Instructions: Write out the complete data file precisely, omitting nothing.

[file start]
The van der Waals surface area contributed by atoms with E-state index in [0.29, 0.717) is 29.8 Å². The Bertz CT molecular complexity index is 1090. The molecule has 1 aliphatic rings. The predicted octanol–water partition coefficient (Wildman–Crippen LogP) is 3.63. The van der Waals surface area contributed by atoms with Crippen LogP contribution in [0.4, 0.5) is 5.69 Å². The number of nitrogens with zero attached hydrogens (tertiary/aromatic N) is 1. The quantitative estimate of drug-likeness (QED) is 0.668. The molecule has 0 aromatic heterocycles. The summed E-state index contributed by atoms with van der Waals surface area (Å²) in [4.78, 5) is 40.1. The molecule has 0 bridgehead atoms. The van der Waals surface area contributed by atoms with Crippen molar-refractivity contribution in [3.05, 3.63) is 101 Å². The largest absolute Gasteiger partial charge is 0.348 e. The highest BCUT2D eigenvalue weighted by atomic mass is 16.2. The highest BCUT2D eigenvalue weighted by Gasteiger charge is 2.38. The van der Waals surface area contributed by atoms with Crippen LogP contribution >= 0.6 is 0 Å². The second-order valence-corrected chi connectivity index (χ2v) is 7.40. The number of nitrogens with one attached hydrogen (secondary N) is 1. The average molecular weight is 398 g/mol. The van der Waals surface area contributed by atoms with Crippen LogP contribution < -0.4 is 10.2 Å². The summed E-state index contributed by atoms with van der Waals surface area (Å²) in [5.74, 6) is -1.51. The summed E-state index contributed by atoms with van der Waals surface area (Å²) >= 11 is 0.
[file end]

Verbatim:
The van der Waals surface area contributed by atoms with E-state index in [0.29, 0.717) is 29.8 Å². The Bertz CT molecular complexity index is 1090. The molecule has 1 aliphatic rings. The predicted octanol–water partition coefficient (Wildman–Crippen LogP) is 3.63. The van der Waals surface area contributed by atoms with Crippen LogP contribution in [0.4, 0.5) is 5.69 Å². The number of nitrogens with zero attached hydrogens (tertiary/aromatic N) is 1. The quantitative estimate of drug-likeness (QED) is 0.668. The molecule has 0 aromatic heterocycles. The summed E-state index contributed by atoms with van der Waals surface area (Å²) in [4.78, 5) is 40.1. The molecule has 0 bridgehead atoms. The van der Waals surface area contributed by atoms with Crippen molar-refractivity contribution in [3.05, 3.63) is 101 Å². The largest absolute Gasteiger partial charge is 0.348 e. The highest BCUT2D eigenvalue weighted by atomic mass is 16.2. The highest BCUT2D eigenvalue weighted by Gasteiger charge is 2.38. The van der Waals surface area contributed by atoms with Crippen LogP contribution >= 0.6 is 0 Å². The second-order valence-corrected chi connectivity index (χ2v) is 7.40. The number of nitrogens with one attached hydrogen (secondary N) is 1. The average molecular weight is 398 g/mol. The van der Waals surface area contributed by atoms with Crippen LogP contribution < -0.4 is 10.2 Å². The summed E-state index contributed by atoms with van der Waals surface area (Å²) in [5.74, 6) is -1.51. The summed E-state index contributed by atoms with van der Waals surface area (Å²) >= 11 is 0.